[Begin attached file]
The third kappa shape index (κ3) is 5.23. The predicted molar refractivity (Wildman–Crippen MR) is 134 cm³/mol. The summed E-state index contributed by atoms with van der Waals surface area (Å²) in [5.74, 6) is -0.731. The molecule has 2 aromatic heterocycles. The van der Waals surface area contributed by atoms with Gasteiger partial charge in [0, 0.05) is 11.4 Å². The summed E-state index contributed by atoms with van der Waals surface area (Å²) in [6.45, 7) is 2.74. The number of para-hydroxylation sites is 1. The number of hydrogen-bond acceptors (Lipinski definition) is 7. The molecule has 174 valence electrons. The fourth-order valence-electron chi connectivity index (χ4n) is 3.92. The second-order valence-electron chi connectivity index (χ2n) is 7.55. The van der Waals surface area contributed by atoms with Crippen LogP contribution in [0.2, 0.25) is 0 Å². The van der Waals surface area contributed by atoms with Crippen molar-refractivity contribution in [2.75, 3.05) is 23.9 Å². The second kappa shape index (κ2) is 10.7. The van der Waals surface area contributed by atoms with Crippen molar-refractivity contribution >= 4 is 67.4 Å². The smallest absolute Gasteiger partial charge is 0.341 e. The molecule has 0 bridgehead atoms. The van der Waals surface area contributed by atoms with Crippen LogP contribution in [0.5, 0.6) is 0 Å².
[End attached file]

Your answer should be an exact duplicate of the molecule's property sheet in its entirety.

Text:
The third kappa shape index (κ3) is 5.23. The predicted molar refractivity (Wildman–Crippen MR) is 134 cm³/mol. The summed E-state index contributed by atoms with van der Waals surface area (Å²) in [5.74, 6) is -0.731. The molecule has 2 aromatic heterocycles. The van der Waals surface area contributed by atoms with Gasteiger partial charge in [0, 0.05) is 11.4 Å². The summed E-state index contributed by atoms with van der Waals surface area (Å²) in [6.45, 7) is 2.74. The number of para-hydroxylation sites is 1. The number of hydrogen-bond acceptors (Lipinski definition) is 7. The molecule has 174 valence electrons. The fourth-order valence-electron chi connectivity index (χ4n) is 3.92. The second-order valence-electron chi connectivity index (χ2n) is 7.55. The van der Waals surface area contributed by atoms with Crippen LogP contribution in [0.2, 0.25) is 0 Å². The van der Waals surface area contributed by atoms with Crippen molar-refractivity contribution in [2.75, 3.05) is 23.9 Å². The second kappa shape index (κ2) is 10.7. The van der Waals surface area contributed by atoms with Crippen molar-refractivity contribution >= 4 is 67.4 Å². The smallest absolute Gasteiger partial charge is 0.341 e. The molecule has 0 bridgehead atoms. The van der Waals surface area contributed by atoms with Crippen LogP contribution in [0.5, 0.6) is 0 Å².